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Drippings During Grilling

I just bought a green egg and immediately my wife told me I absolutely need to catch all drippings, even when grilling a steak at high temps.  I was planning on using a drip pan for slow cooks and roasts where dripping is a bigger issue but for a 3-4 minute steak char?  Seems to me that this one scenario is perfectly fine to let a few steak drippings hit the red hot coals. But I want to hear some expert tips before I go from slow to high temps. 

Thank you



  • lousubcaplousubcap Posts: 24,375
    Welcome aboard and enjoy the journey.  Above all, have fun.
    Are you familiar with why she would make that request because I have not heard of such concern before.  No expert here but if you can provide the reasoning I'm sure there are folks here who can debunk it.  FWIW-
    Louisville; "indeterminate Jim" here.  Rolling smoke in the neighbourhood. # 38 for the win.  Life is too short for light/lite beer!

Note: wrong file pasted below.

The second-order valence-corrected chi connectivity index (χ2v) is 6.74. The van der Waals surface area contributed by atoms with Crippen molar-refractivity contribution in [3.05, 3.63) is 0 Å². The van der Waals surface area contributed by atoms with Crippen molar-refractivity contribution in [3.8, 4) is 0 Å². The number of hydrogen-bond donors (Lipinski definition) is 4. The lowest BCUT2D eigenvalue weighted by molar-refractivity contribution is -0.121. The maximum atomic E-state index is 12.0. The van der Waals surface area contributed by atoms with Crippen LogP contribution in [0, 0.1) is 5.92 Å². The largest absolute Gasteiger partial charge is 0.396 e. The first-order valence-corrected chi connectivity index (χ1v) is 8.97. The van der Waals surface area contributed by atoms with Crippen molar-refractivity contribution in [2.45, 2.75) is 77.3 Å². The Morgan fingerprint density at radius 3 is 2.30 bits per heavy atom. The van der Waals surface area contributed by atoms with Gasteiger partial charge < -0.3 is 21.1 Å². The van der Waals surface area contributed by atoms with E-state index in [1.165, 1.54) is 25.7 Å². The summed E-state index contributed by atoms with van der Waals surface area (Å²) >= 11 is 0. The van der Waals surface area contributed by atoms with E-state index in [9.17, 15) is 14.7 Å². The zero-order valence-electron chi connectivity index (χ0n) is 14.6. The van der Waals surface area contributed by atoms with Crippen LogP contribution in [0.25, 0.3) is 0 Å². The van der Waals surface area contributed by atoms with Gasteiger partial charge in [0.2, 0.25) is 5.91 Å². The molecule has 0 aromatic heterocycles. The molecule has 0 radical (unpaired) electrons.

• This sounds strangely like my grandmother demanding I save every chicken spine when I make spatchcock one day I might open a chicken broth enterprise. 

    Wait...Pop Pop are you Smokin Dave?

    "Brought to you by bourbon, bacon, and a series of questionable life decisions."

    South of Nashville, TN

  • cookingdude555cookingdude555 Posts: 3,010
    Im all for saving drippings, I am not sure how that can be accomplished when doing high heat grilling.  Even indirect higher heat grilling will have burned drippings that vaporize in the drip pan.

    John - SLC, UT

    Several eggs ..

  • fishlessmanfishlessman Posts: 28,085